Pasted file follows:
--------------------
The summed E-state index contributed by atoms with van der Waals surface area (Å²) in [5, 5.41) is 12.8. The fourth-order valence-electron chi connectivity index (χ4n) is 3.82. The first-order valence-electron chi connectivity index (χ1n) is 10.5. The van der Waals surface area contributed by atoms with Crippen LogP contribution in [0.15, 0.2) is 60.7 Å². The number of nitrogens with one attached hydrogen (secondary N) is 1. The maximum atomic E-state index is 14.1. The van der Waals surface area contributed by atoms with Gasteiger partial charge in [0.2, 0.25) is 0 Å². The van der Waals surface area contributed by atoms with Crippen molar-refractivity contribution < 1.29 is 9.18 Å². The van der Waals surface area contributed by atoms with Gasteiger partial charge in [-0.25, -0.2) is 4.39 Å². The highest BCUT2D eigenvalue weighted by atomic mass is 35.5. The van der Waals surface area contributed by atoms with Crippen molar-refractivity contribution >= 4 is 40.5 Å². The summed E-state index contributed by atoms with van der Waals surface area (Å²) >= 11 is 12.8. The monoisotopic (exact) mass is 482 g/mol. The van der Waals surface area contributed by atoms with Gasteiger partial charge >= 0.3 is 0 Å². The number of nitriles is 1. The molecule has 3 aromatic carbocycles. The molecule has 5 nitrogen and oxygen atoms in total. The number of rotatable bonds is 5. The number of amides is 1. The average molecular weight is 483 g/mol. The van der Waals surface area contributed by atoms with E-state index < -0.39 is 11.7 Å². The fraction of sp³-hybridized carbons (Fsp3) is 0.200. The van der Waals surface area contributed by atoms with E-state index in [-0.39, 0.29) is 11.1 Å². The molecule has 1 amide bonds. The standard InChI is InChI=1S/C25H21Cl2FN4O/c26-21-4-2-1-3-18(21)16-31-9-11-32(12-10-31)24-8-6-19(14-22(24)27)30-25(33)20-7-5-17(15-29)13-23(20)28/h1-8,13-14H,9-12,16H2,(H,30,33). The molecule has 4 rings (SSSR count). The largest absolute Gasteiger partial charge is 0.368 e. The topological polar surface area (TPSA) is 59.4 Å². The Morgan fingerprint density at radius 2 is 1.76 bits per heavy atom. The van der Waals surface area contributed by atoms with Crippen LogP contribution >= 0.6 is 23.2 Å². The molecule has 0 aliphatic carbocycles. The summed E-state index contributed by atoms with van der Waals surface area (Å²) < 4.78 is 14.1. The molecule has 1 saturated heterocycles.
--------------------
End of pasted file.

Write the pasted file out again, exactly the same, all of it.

The summed E-state index contributed by atoms with van der Waals surface area (Å²) in [5, 5.41) is 12.8. The fourth-order valence-electron chi connectivity index (χ4n) is 3.82. The first-order valence-electron chi connectivity index (χ1n) is 10.5. The van der Waals surface area contributed by atoms with Crippen LogP contribution in [0.15, 0.2) is 60.7 Å². The number of nitrogens with one attached hydrogen (secondary N) is 1. The maximum atomic E-state index is 14.1. The van der Waals surface area contributed by atoms with Gasteiger partial charge in [0.2, 0.25) is 0 Å². The van der Waals surface area contributed by atoms with Crippen molar-refractivity contribution < 1.29 is 9.18 Å². The van der Waals surface area contributed by atoms with Gasteiger partial charge in [-0.25, -0.2) is 4.39 Å². The highest BCUT2D eigenvalue weighted by atomic mass is 35.5. The van der Waals surface area contributed by atoms with Crippen molar-refractivity contribution >= 4 is 40.5 Å². The summed E-state index contributed by atoms with van der Waals surface area (Å²) >= 11 is 12.8. The monoisotopic (exact) mass is 482 g/mol. The van der Waals surface area contributed by atoms with Gasteiger partial charge >= 0.3 is 0 Å². The number of nitriles is 1. The molecule has 3 aromatic carbocycles. The molecule has 5 nitrogen and oxygen atoms in total. The number of rotatable bonds is 5. The number of amides is 1. The average molecular weight is 483 g/mol. The van der Waals surface area contributed by atoms with E-state index < -0.39 is 11.7 Å². The fraction of sp³-hybridized carbons (Fsp3) is 0.200. The van der Waals surface area contributed by atoms with E-state index in [-0.39, 0.29) is 11.1 Å². The molecule has 1 amide bonds. The standard InChI is InChI=1S/C25H21Cl2FN4O/c26-21-4-2-1-3-18(21)16-31-9-11-32(12-10-31)24-8-6-19(14-22(24)27)30-25(33)20-7-5-17(15-29)13-23(20)28/h1-8,13-14H,9-12,16H2,(H,30,33). The molecule has 4 rings (SSSR count). The largest absolute Gasteiger partial charge is 0.368 e. The topological polar surface area (TPSA) is 59.4 Å². The Morgan fingerprint density at radius 2 is 1.76 bits per heavy atom. The van der Waals surface area contributed by atoms with Crippen LogP contribution >= 0.6 is 23.2 Å². The molecule has 0 aliphatic carbocycles. The summed E-state index contributed by atoms with van der Waals surface area (Å²) < 4.78 is 14.1. The molecule has 1 saturated heterocycles.